On the potential for a Jazz Jackrabbit reboot:
"Not any time soon. We're (fortunate) slaves to our success here at Epic with great franchises like Gears of War and Infinity Blade. It seems like a risky bet: Could we see a 2D platform game return and really move that many units, or would it just be a cult hit?
"We make games as a labor of love, but we also try to weigh the choice of what we build based upon a solid understanding of the business. How could Jazz exist and flourish in this market? I don't know, honestly. One idea that George Broussard and I discussed years ago was to bring back Jazz as an FPS, Jumping Flash style. But yeah, we'll do that in our 'spare' time."
When are we getting a return to the PC FPS glory that was Unreal?
"It seems as if you're asking about two entirely different games. The first Unreal was more of a single player exploratory experience whereas Unreal Tournament was a multiplayer focused game with a 'ladder' for the single player. Both have their strengths and weaknesses.
"I was quoted recently on a Fortnite panel about the first Unreal and what a reboot might look like. Having really grown into a big Bethesda fan lately (Skyrim rocked my world), I couldn't help but wonder what a reboot of Unreal would be like if it was more 'SciFi-Rim.' Sure, there would be shooting involved, but exploration would almost be more important. Get back to that sense of wonder that the first game had. (Caves and castles and crashed ships are basically your dungeon instances, whereas the 'overworld' is less intense.) Put it on a high-end PC, and prepare yourself for amazing visuals never before seen in real time.
"As far as a new UT, it's hard to say. Shooters and their sequels are a tricky beast. Often you wind up upsetting your core whenever you make a sequel because sometimes you change things the users didn't want changed, or the users are so very in love with their memory of the original game that there's nothing you can do to live up to the first game. This happened with Counter-Strike: Source, Quake 2, Unreal Tournament 2003, and heck, even Halo 2. All that said, I do personally believe that Unreal Tournament 3 suffered a bit from an identity crisis in regards to whether or not it was a PC or console game.
"So if, when? I don't know, honestly. We're understaffed right now for all of the projects we've got going on, so I can't say if or when it may happen. I do love that IP, and I do hope to return to Na Pali some day.
"P.S.: The delta between the current crop of consoles and a high end PC is incredibly obvious now. Looking at Hawken at PAX versus the other console games and this difference is startling. FYI, Fortnite is a PC-first game."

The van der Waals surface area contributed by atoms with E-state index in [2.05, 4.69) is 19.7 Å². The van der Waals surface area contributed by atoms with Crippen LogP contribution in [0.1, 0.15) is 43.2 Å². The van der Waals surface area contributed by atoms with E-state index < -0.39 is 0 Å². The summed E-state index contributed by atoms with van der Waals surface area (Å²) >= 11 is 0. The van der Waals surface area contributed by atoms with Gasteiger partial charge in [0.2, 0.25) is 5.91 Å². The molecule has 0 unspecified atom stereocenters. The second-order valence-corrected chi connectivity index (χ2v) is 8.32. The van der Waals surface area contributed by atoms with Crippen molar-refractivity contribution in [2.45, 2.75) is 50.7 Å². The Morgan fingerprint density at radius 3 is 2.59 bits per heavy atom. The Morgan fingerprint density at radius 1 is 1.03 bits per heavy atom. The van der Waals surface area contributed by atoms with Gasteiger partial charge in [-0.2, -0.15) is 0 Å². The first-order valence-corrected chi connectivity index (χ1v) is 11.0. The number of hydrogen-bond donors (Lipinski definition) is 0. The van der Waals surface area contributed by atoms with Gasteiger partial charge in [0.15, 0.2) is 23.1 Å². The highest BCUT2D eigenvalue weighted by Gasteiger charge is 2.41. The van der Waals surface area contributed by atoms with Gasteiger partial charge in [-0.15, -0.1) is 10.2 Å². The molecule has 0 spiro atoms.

If there's one current trend (DLC, pre-order exclusives, etc.) you could change in the game industry, what would it be and why?
"I'd make sure there's still a place for survival-horror games to exist and floursh. There have been a few that have come back (Amnesia comes to mind), but by and large the genre has almost vanished. Fatal Frame 2 and Silent Hill 2 are two of my favorite games of all time.
"I believe that one of the main factors for this is the blockbuster-hit driven nature of the business that we have in a disc-based market. You're either Call of Duty, Skyrim, or Gears, or it seems like you're a 'campaign rental' or a used game. When we get to a digitally delivered world, I'd wager that there will be room for, say, a 20 dollar short and fun and scary experience to emerge."
What do you think of DayZ, and as a successful game designer, do you consider the success of games like DayZ, Minecraft, and Kerbal Space Program changing the way you think about gamers and how to design for them?
"I haven't had a chance to play DayZ myself, but I've seen the viral videos. That mod is a prime example of my theory stating, 'Bugs notwithstanding, there's a direct correlation between how cool your game is and how many interesting YouTube videos it can yield.' I loved the 'Never trust anyone in DayZ, especially if they have a helicopter' video. Pure gold.
"So, put the survival and social aspects aside for a second and step back and consider that we're in a world where a mod like that can blow up thanks to the connected nature of the world in which we live. A handful of guys can now have a great idea for the next big thing and put it out and it can explode seemingly overnight! We had seen this before with mods like Counter-Strike, but it's only become more and more frequent lately.
"My wife and I were very hooked on Minecraft for months. It's brilliant, and I have a lot of respect for Notch and the crew at Mojang, and I find it thrilling that unique games like the aforementioned can flourish now."
You have unlimited funds and processing power. What film/novel/comic book would you make into a game?